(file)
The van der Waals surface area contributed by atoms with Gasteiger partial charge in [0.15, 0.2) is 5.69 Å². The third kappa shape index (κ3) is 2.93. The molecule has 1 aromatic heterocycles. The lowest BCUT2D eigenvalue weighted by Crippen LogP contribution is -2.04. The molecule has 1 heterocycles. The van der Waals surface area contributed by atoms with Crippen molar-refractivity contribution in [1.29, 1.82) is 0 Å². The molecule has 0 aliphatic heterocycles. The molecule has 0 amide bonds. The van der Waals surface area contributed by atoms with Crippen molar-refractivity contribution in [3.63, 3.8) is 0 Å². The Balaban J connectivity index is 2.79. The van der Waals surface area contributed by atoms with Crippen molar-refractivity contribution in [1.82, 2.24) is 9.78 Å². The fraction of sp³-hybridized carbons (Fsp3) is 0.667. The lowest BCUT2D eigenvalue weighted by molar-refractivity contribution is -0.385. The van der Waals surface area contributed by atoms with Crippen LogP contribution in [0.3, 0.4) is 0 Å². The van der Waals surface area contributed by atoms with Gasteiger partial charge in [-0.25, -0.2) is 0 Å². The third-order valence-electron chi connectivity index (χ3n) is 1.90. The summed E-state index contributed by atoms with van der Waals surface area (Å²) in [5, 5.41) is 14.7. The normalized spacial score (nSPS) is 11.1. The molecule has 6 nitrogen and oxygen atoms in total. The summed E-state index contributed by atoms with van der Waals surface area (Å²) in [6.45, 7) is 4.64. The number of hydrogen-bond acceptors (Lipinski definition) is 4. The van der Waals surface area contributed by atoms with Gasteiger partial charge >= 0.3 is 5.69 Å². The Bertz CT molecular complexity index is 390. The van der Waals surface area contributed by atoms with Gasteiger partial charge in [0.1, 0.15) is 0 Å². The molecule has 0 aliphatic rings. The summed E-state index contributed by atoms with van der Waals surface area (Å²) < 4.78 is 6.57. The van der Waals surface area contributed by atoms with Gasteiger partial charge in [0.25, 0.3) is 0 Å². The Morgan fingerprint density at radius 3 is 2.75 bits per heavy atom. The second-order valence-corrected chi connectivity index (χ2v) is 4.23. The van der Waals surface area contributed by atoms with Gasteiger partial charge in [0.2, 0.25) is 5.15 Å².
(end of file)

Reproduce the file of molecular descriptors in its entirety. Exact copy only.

The van der Waals surface area contributed by atoms with Gasteiger partial charge in [0.15, 0.2) is 5.69 Å². The third kappa shape index (κ3) is 2.93. The molecule has 1 aromatic heterocycles. The lowest BCUT2D eigenvalue weighted by Crippen LogP contribution is -2.04. The molecule has 1 heterocycles. The van der Waals surface area contributed by atoms with Crippen molar-refractivity contribution in [1.29, 1.82) is 0 Å². The molecule has 0 aliphatic heterocycles. The molecule has 0 amide bonds. The van der Waals surface area contributed by atoms with Crippen molar-refractivity contribution in [3.63, 3.8) is 0 Å². The Balaban J connectivity index is 2.79. The van der Waals surface area contributed by atoms with Crippen molar-refractivity contribution in [1.82, 2.24) is 9.78 Å². The fraction of sp³-hybridized carbons (Fsp3) is 0.667. The lowest BCUT2D eigenvalue weighted by molar-refractivity contribution is -0.385. The van der Waals surface area contributed by atoms with Crippen LogP contribution in [0.3, 0.4) is 0 Å². The van der Waals surface area contributed by atoms with Gasteiger partial charge in [-0.25, -0.2) is 0 Å². The third-order valence-electron chi connectivity index (χ3n) is 1.90. The summed E-state index contributed by atoms with van der Waals surface area (Å²) in [5, 5.41) is 14.7. The normalized spacial score (nSPS) is 11.1. The molecule has 6 nitrogen and oxygen atoms in total. The summed E-state index contributed by atoms with van der Waals surface area (Å²) in [6.45, 7) is 4.64. The number of hydrogen-bond acceptors (Lipinski definition) is 4. The van der Waals surface area contributed by atoms with Gasteiger partial charge >= 0.3 is 5.69 Å². The Bertz CT molecular complexity index is 390. The van der Waals surface area contributed by atoms with Gasteiger partial charge in [0.1, 0.15) is 0 Å². The molecule has 0 aliphatic rings. The summed E-state index contributed by atoms with van der Waals surface area (Å²) < 4.78 is 6.57. The van der Waals surface area contributed by atoms with Gasteiger partial charge in [0.25, 0.3) is 0 Å². The Morgan fingerprint density at radius 3 is 2.75 bits per heavy atom. The second-order valence-corrected chi connectivity index (χ2v) is 4.23. The van der Waals surface area contributed by atoms with Gasteiger partial charge in [0.2, 0.25) is 5.15 Å².